My Top 3 Fear Factors when photographing on streets

 Hello dear reader and thanks for stopping by,

This blog post entry will be about the fear and unease i struggle with while shooting on streets. I must say that it’s nowhere near strong enough as it was about 3 years ago but i still find it extremely hard to lift my camera up and press that shutter in some situations. Click below to keep reading…more

I’d like to share what i think are my top 3 fear factors or reasons for not making the shot when it’s absolutely begging for it and i regret and call myself a chicken shortly after


  • What others might think?!

I think most of beginners in street photography, such as myself, will agree on this one. Personally it is the most annoying factor i have and need to overcome eventually.
Why would i give a shit what they think, why are their opinions matter to me? These passers by know nothing about me and don’t understand what i’m trying to do. I’m never going to see them again. Well that is questionable coz if you live in small town you’re bound to pop into same people once in a while. So what? So i’m going to explain that i’m an aspiring photographer and working on a project. Will give them my card, tell them to check out my website, and if they dont want to hear it, thats fine, i’ll say sorry for bothering them and wish them a good day with a smile on my face.


  •  That sound of shutter
  I’m happy with my camera, currently im using Canon 650D with a 24MM (2.8f) attached. Yes, it’s not a perfect camera for street photography, it’s a bit heavy ( minimised the weight with a pancake lens which is awesome btw!) , but i’ve had it for over 3 years already, i know it by heart and at the moment i can’t really afford to get another one or change it ( and i’d really love to get a Ricoh GR next ).
 The problem is – that shutter sound is messing with my mind and sometimes i wish i had a silent camera. There are situations when you have to get closer yet you want to stay invisible at the same time which in itself requires tons of practice but that shutter sound ruins everything. Yes, this fraction of a second gives me creeps and allows to draw attention to yourself, which takes me back to previous point – others will see me and judge me!!!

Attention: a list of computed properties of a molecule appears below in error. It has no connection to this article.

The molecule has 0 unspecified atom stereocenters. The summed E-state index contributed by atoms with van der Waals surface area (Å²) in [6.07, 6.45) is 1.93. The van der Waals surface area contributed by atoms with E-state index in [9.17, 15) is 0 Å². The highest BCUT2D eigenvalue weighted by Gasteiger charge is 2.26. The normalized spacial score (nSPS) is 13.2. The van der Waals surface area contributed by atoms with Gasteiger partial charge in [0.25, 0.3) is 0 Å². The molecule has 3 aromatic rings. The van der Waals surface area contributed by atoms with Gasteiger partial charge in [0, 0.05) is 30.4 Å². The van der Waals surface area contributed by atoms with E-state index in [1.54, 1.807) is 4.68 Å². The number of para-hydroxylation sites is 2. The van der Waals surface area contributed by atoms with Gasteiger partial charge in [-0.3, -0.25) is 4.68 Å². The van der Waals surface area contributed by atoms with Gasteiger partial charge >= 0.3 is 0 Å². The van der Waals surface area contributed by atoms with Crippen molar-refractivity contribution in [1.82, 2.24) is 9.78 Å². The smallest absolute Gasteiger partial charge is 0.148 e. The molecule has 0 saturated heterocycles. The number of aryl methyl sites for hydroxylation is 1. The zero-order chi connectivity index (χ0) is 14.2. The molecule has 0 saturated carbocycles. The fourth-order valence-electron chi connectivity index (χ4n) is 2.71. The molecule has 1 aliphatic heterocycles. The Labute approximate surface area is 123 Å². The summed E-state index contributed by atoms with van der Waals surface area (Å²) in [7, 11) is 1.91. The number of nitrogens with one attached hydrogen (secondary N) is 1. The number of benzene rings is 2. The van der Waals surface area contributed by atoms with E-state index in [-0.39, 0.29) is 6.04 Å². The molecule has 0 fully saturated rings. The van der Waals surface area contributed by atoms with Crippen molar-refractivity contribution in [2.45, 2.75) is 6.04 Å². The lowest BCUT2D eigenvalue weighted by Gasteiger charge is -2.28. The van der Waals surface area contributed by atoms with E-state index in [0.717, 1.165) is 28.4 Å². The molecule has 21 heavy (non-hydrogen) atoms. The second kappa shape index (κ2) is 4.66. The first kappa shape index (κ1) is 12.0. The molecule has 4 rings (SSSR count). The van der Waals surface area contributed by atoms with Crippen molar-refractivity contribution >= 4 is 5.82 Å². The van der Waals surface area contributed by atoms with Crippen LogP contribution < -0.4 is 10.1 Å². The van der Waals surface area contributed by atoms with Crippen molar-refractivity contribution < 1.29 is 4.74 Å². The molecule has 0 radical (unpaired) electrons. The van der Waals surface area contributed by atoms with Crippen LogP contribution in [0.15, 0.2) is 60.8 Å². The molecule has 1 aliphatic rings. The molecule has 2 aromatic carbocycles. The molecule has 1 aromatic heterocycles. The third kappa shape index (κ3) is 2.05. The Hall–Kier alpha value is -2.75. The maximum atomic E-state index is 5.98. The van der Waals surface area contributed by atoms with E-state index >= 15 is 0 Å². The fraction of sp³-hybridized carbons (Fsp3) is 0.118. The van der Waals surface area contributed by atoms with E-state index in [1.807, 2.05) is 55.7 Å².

• Self judgement 
 This factor usually works side by side with a first one ( mentioned earlier ).
I think overthinking can damage your creative stream. While it’s important to know the technical and compositional sides of photography, personally if you’re out there shooting for yourself, for practice, for a personal essay or a project it’s essential to follow your gut, get in the zone and most of all enjoy the process.
 What if this is not interesting to anyone? Why am i doing this? Am i wasting my time? I only have x number of followers on social media?  Maybe i suck? All those questions come to mind once in a while but you have to stay positive and say – FUCK IT! I’m out here because i enjoy it, this is my passion and i dont know how long it will last so might as well make the most of it hey! The important thing to me is that i learn every time i shoot on streets and by running this visual diary blog as well as working on a few projects, hopefully after some time i will see the progress and how i evolved as a photographer.
© yurirasin 2015 All rights reserved
 So dear reader, if you’re still here and would like to add anything or comment, please feel free to do so.
 Till next time, keep shooting and have fun.

6 comments on “My Top 3 Fear Factors when photographing on streets

  1. My top top tip for the second point is just to embrase it and look forward to it. Make the thing you hate the most, the thing you love. If you are afraid people will notice you because of the shutter sound, make it so that you use that look as a good thing. I stole this from Eric Kim, but a shutter which makes a sound means you can get a photo when they don't know you are there, then a photo when they know you are there. That's two chances and very different situations.
    Having said all that, I know those fears well! I don't think it's good to ever not feel them but “courage isn't the absence of fear, it's acting inspite of fear”.

  2. Hi Yuri
    One technique I find works well is to find a place where the background and light is good and wait, with your camera ready, for people to come to you. There is a rich and vibrant colour to people in any city scape and they will come. It is much easier to click the shutter if you already have the camera to your eye when your subject comes into your viewfinder (also, keep it there until after they’ve gone!)

    • Hi David, thanks for the tip! I belive some photogs call this “fishing” which is a great advice. The only problem is the time and patience – something to work on for me for sure. Thanks for stopping by

  3. Hi Yuri, At the moment you are shooting for yourself and your subject is everyday life, would your mindset change if you encountered a news situation ?
    I suspect it would, as the event could be important., your pix are important and deserve the same level of pursuit.
    As a photographer you represent everyone who will ever see that picture, you have to be bold for them !

    Hope this helps !

    • Thanks David, think you’re right. If i had a particular personal project then i’ll be totally immersed in it and will be these fears in process. Still, by recognising it i think i’m already on the right path 🙂

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